Like a baseball player stretching muscles and practicing skills during spring training, the gopher tortoise is emerging from winter dormancy and moving slowly and steadily through the landscape in search of greenery to eat and a new place to dig its burrow.
Look for gopher tortoises’ distinctive domed brown shells and stumpy legs, as these land-dwellers make their way through Florida’s open canopy forests and sandy areas. The Florida Fish and Wildlife Conservation Commission (FWC) asks people to remember that gopher tortoises are good neighbors, so leave them and their burrows alone.
“The Florida Fish and Wildlife Conservation Commission works with, and is grateful to, the homeowners, landowners, businesses and public agencies willing to share their lands with gopher tortoises and their burrows,” said Deborah Burr, the FWC’s gopher tortoise plan coordinator. “This state has made progress in reversing the decline of gopher tortoises by providing direction to developers, including re-locating tortoises if necessary, and help to people interested in making room for tortoises.”
Florida’s first Gopher Tortoise Management Plan was adopted by the FWC in 2007 and is being updated this year as scheduled. More than 50 individuals and stakeholders already have made suggestions on improving the 2007 plan, and proposed draft revisions to the plan are available online at the GTTAG SharePoint site for review and public comment. To comment, go to MyFWC.com/GopherTortoise and click on the “Management Plan” link.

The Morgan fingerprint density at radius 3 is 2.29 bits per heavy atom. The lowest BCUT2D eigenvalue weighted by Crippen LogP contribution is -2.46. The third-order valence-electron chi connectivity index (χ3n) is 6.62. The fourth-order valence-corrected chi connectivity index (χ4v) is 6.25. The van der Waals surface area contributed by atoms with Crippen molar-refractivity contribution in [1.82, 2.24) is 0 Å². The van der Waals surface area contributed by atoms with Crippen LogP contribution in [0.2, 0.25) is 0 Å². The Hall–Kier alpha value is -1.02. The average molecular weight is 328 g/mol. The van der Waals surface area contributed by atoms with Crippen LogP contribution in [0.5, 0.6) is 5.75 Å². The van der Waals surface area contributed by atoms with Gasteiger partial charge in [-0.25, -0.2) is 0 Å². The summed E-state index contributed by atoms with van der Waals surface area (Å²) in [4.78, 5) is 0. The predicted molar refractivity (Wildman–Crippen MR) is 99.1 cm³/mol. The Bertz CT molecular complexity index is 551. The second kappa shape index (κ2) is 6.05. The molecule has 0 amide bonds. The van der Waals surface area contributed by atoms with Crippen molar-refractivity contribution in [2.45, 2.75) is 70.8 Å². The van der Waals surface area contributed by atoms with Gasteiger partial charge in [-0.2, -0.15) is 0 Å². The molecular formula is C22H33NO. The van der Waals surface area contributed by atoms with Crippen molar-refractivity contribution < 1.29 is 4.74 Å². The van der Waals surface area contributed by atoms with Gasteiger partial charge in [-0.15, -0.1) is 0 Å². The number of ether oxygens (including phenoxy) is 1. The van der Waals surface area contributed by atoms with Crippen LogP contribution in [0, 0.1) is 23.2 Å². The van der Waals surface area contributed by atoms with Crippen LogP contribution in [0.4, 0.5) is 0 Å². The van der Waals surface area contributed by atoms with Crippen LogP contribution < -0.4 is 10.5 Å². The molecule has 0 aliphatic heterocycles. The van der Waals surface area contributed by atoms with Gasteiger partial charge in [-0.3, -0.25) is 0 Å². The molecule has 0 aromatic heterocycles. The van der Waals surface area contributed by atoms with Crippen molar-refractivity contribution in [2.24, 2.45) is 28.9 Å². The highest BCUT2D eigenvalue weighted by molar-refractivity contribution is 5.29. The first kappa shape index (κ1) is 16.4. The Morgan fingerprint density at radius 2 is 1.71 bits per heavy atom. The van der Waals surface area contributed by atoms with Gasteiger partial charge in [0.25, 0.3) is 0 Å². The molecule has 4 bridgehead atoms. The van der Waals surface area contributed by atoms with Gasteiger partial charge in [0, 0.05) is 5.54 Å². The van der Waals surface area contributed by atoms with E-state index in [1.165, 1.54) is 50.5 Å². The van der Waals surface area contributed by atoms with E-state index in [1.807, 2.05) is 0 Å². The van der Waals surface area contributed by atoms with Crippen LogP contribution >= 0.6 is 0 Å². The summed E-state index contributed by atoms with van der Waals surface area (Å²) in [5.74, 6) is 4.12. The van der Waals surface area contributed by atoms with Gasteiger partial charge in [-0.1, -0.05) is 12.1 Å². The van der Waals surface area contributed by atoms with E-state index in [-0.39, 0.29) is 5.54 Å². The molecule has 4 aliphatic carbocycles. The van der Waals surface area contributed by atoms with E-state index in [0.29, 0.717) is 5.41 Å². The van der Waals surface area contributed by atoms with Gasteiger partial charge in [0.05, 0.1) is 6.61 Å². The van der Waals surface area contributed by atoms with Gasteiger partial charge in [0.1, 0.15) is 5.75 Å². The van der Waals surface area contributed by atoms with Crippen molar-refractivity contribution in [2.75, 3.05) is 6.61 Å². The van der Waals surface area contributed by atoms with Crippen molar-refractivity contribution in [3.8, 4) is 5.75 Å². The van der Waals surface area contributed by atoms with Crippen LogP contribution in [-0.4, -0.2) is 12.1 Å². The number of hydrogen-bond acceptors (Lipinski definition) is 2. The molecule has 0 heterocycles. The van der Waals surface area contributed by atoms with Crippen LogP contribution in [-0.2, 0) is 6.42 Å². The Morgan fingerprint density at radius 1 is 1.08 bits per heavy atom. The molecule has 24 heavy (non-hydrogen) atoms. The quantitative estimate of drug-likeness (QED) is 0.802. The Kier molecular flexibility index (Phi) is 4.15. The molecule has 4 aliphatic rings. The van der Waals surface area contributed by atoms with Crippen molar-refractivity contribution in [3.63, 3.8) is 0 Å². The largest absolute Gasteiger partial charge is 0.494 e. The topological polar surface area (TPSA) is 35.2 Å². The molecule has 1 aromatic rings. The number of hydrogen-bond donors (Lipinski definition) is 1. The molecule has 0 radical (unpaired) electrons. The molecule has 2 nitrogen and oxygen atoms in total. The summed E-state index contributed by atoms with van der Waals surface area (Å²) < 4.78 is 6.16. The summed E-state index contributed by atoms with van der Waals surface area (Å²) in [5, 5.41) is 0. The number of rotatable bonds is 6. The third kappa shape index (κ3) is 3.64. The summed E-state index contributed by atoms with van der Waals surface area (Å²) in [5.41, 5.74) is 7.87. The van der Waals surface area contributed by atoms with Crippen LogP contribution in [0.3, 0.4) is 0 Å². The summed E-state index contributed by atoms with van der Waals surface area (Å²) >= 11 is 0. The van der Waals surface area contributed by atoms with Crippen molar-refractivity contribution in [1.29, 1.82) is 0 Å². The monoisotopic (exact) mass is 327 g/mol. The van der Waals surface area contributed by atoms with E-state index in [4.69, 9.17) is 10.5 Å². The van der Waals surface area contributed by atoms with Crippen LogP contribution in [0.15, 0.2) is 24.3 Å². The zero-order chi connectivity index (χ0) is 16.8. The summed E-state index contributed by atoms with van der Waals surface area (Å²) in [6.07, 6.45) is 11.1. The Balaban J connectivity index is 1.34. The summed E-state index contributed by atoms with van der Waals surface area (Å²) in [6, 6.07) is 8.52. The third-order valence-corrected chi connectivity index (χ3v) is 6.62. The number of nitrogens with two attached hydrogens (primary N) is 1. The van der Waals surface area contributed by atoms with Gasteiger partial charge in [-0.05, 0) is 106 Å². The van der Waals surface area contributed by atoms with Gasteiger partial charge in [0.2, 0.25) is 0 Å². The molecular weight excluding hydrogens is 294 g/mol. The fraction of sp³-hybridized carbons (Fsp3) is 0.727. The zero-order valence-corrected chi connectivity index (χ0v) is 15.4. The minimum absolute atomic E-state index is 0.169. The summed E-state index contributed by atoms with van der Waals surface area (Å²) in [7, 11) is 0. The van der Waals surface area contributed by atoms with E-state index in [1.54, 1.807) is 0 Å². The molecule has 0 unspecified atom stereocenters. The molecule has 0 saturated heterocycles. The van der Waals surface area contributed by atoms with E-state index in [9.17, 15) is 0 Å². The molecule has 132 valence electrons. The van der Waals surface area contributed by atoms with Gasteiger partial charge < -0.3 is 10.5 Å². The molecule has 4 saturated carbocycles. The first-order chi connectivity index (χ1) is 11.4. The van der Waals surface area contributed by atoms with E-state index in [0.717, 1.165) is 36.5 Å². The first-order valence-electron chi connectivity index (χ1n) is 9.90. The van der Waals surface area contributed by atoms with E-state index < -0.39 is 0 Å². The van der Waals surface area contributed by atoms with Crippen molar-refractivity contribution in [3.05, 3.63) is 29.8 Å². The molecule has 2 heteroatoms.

Since the Gopher Tortoise Management Plan took effect in 2007, an annual average of 36,000 acres of gopher tortoise habitat has been restored and managed; protected tortoise habitat expanded by more than 6,500 acres; and more than 4,000 gopher tortoises were humanely relocated from development sites.
“In addition to changes in Florida’s economy, the needs of the gopher tortoise have changed since the plan was first approved in 2007,” Burr said. “The proposed revisions to the plan include new actions that the FWC and our partners can implement together to improve the status of the species, and help secure viable populations well into the future.”
She added, “We will accept written comments on the first draft of the revisions until April 10. There will be additional public-comment opportunities through July on each improved draft of the plan.”
In Florida, it is illegal to harm gopher tortoises or their extensive burrows, which provide shelter to more than 350 other native species. Generally, the only time people should pick up and move a gopher tortoise is to help it get across a road. Remember, though, not to put the tortoise in your car. Do point the tortoise in the same direction it was going when you picked it up, but never put it in the water because it is a land animal.
The best long-term protection for this state-threatened species is the people who are aware of gopher tortoises’ needs and happy to share their lawns and lands with the tortoise that can live to 40 to 60 years in the wild.